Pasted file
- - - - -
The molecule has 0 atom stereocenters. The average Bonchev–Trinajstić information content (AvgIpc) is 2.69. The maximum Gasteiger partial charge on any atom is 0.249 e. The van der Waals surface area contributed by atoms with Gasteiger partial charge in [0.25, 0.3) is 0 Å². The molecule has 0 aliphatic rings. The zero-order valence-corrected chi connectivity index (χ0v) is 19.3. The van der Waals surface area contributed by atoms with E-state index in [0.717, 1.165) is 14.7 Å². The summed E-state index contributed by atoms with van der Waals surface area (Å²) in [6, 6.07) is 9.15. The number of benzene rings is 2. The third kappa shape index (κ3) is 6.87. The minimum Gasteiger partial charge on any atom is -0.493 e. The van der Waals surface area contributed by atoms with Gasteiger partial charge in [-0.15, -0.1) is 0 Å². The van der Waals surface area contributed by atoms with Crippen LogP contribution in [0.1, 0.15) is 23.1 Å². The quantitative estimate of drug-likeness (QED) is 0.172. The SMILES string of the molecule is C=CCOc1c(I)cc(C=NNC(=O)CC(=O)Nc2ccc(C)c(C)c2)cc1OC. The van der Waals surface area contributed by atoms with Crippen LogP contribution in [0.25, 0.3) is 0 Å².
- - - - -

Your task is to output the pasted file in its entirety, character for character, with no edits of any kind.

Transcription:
The molecule has 0 atom stereocenters. The average Bonchev–Trinajstić information content (AvgIpc) is 2.69. The maximum Gasteiger partial charge on any atom is 0.249 e. The van der Waals surface area contributed by atoms with Gasteiger partial charge in [0.25, 0.3) is 0 Å². The molecule has 0 aliphatic rings. The zero-order valence-corrected chi connectivity index (χ0v) is 19.3. The van der Waals surface area contributed by atoms with E-state index in [0.717, 1.165) is 14.7 Å². The summed E-state index contributed by atoms with van der Waals surface area (Å²) in [6, 6.07) is 9.15. The number of benzene rings is 2. The third kappa shape index (κ3) is 6.87. The minimum Gasteiger partial charge on any atom is -0.493 e. The van der Waals surface area contributed by atoms with Gasteiger partial charge in [-0.15, -0.1) is 0 Å². The van der Waals surface area contributed by atoms with Crippen LogP contribution in [0.1, 0.15) is 23.1 Å². The quantitative estimate of drug-likeness (QED) is 0.172. The SMILES string of the molecule is C=CCOc1c(I)cc(C=NNC(=O)CC(=O)Nc2ccc(C)c(C)c2)cc1OC. The van der Waals surface area contributed by atoms with Crippen LogP contribution in [0.25, 0.3) is 0 Å².